Select Committee on Treasury Minutes of Evidence


Examination of Witnesses (Questions 1-19)

MR NICHOLAS MACPHERSON, MS MARY KEEGAN, MS SAM BECKETT, MS MRIDUL BRIVATI AND MR JOHN OUGHTON

18 OCTOBER 2006

  Q1 Chairman: Permanent Secretary, welcome back to the Sub-Committee. Could you introduce your team please, and yourself.

  Mr Macpherson: Certainly. I am Nicholas Macpherson, Permanent Secretary of the Treasury. On my right (your left) is Samantha Beckett, who is Director of Operations at the Treasury. On my left (your right) is Mary Keegan, the Finance Director, Mridul Brivati, who is Director of Public Spending, and John Oughton, who is Chief Executive of the Office of Government Commerce.

  Q2 Chairman: Who is familiar to us. Thank you. You announced last month, Permanent Secretary, another change of management structure at the highest level of the Treasury. How many of these changes have there been in the last four years?

  Mr Macpherson: I cannot tell you the precise number, but there has been a few. Would it be helpful if I very briefly expand on the thinking underlying the latest one?

  Q3  Chairman: Yes, please.

  Mr Macpherson: There are two issues here. First, the fact that the Treasury's resources are going to become increasingly constrained in the coming years and therefore it made sense to me to ensure that at a senior level we were beginning to reduce the number of staff. Secondly, that there are, in my view, genuine synergies between the international side of the Treasury and the financial services side. A lot of financial services regulations are negotiated in Brussels, so there are potential synergies there, but also around the growth and productivity agenda. It seemed to me that a lot of the analysis which informs our view of private sector productivity could also help inform the public service agenda.

  Q4  Chairman: You said that your resources were being constrained, but your running costs, according to this report, jumped 60% from £71 million in 2000-01 to £113 million in 2007-08. You say that is mainly due to the payment on a new building. How much of that is the new building? Page 97 of the Departmental Report, the second line.

  Mr Macpherson: Yes. The best way of understanding the effects of the building is the big shift between 2001-02 and 2002-03. By 2002-03 we have got to £103 million. The building is largely in the numbers. We are now in 2006-07, where you can see our net administration costs are £113 million. That then remains unchanged in 2007-08 and thereafter it will actually be falling because of the settlement announced in the Budget of minus 5% a year in real terms, which translates to minus 2¼% a year in cash terms.

  Q5  Chairman: You are telling everybody else to tighten their belts and there is a 60% increase overall in your running costs. What part of that is the PFI payment on the new building? How much is the payment?

  Ms Keegan: It is about £18 million.

  Q6  Chairman: So why have running costs jumped from £71 to £113? That is not 18.

  Ms Keegan: The other effect over that period is an increase in staff costs, a decision taken at the beginning of the period. May I point out to the Committee, though, that from 2002-03 through to the year you are looking at we have kept the core Treasury net administration costs at a very stable level and are intending to do that going forward.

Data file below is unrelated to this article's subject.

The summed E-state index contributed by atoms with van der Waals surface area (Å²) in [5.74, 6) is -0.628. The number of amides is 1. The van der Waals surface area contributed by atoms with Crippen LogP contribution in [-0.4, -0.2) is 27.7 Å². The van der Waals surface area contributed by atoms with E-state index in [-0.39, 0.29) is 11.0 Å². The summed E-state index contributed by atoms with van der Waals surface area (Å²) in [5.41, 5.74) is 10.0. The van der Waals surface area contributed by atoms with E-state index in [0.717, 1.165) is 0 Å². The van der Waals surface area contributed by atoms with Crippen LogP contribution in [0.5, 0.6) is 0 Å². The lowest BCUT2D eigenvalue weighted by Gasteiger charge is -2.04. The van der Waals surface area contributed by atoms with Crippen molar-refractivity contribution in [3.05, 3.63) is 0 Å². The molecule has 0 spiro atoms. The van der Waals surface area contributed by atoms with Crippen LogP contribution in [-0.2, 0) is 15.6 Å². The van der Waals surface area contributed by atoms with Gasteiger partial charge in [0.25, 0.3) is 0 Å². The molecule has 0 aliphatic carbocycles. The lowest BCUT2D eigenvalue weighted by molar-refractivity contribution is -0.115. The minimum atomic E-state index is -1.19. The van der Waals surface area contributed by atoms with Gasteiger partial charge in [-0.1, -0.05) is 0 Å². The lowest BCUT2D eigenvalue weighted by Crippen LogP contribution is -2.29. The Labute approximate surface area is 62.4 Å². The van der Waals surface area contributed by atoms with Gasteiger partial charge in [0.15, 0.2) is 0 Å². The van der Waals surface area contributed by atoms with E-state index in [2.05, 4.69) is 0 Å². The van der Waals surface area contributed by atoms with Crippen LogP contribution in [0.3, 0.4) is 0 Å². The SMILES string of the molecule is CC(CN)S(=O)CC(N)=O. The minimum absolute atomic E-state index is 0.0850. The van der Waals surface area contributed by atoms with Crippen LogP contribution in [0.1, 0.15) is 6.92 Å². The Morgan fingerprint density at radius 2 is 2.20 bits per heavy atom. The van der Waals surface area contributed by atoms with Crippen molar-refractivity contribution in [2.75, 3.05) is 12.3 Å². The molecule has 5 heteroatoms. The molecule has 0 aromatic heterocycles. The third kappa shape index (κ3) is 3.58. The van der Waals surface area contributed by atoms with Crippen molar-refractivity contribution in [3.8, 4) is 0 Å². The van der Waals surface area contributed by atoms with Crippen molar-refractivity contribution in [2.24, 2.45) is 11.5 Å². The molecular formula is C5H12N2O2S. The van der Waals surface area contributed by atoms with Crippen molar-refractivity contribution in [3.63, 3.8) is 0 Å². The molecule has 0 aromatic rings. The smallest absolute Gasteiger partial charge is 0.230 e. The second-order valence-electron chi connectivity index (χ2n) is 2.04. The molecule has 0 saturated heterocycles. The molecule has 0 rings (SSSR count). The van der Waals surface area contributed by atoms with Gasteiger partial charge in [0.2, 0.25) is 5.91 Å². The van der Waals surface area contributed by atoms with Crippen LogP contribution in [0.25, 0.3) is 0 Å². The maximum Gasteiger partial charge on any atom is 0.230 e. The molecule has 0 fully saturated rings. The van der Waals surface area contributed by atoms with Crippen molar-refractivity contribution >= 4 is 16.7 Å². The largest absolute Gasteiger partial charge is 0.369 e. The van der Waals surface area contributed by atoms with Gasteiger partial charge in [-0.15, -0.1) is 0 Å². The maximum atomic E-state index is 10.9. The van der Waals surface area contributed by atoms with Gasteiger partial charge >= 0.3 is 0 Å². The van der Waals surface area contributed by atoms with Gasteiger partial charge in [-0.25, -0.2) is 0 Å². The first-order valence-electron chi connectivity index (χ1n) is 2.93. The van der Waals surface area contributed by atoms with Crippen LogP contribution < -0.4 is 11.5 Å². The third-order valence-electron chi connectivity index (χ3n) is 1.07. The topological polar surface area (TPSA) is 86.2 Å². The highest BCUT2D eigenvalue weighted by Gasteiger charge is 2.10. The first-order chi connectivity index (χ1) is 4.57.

Q7  Chairman: But excluding the payment, then the increase is from £89 million to £113 million?

  Mr Macpherson: If you look at the numbers, the out-turn of 2005-06 is £102 million, which is the estimated out-turn—Mary can tell me the final out-turn—but that is little changed from 2003. My predecessors did preside over an expansion of the size of the Treasury round about the turn of the decade, or century, where there was a deliberate decision to increase the size of the Treasury, partly reflecting a period of vacancies, partly reflecting a new, bigger workload, but that period of expansion is most definitely behind us.

  Q8  Chairman: I do not think you can attribute a 60% increase in running costs to vacancies. Let me move on to something else which concerns me. Your ministers have recently announced a step change in your measures to deal with the financing of terrorism, but it appears the assets you have seized are only half a million pounds since 2001. Why is that figure so low?

  Mr Macpherson: The amount of assets frozen is really only one indicator of the effect of these measures. I am reliably informed by people who are close to the anti-terrorism action that disrupting, interrupting the transfer of funds, often involving very small amounts of money, can actually make a huge difference. It is not just the relationship between money and what you can do with the money in terms of getting the wherewithal to commit terrorist acts, it is also about being able to analyse with whom potential terrorists are having financial transactions. So disrupting that process can actually have quite a marked effect. Another way of putting it is that the cost of the 7 July actions last year has been put at something like £5,000 in terms of what it cost the terrorists to get the ingredients for what they were doing, so you are dealing in quite small sums and small sums can make quite a big difference.

  Q9  Chairman: But if half a million seized assets overall in five years is not too low a figure, why did ministers need to announce a step change?

  Mr Macpherson: For the simple reason that I think on any measure the terrorist threat has increased recently and so it is important that we are in a position to do whatever needs to be done to disrupt terrorism. Of course, this is just one element of a whole range of measures which the wider security services are taking at any point in time in terms of fighting terror, but our view is most definitely that this is part of the jigsaw and it can be effective. I would also say that half a million sounds a small number, but it contrasts well with other countries in the G7.

  Q10  Chairman: We are doing better than Italy?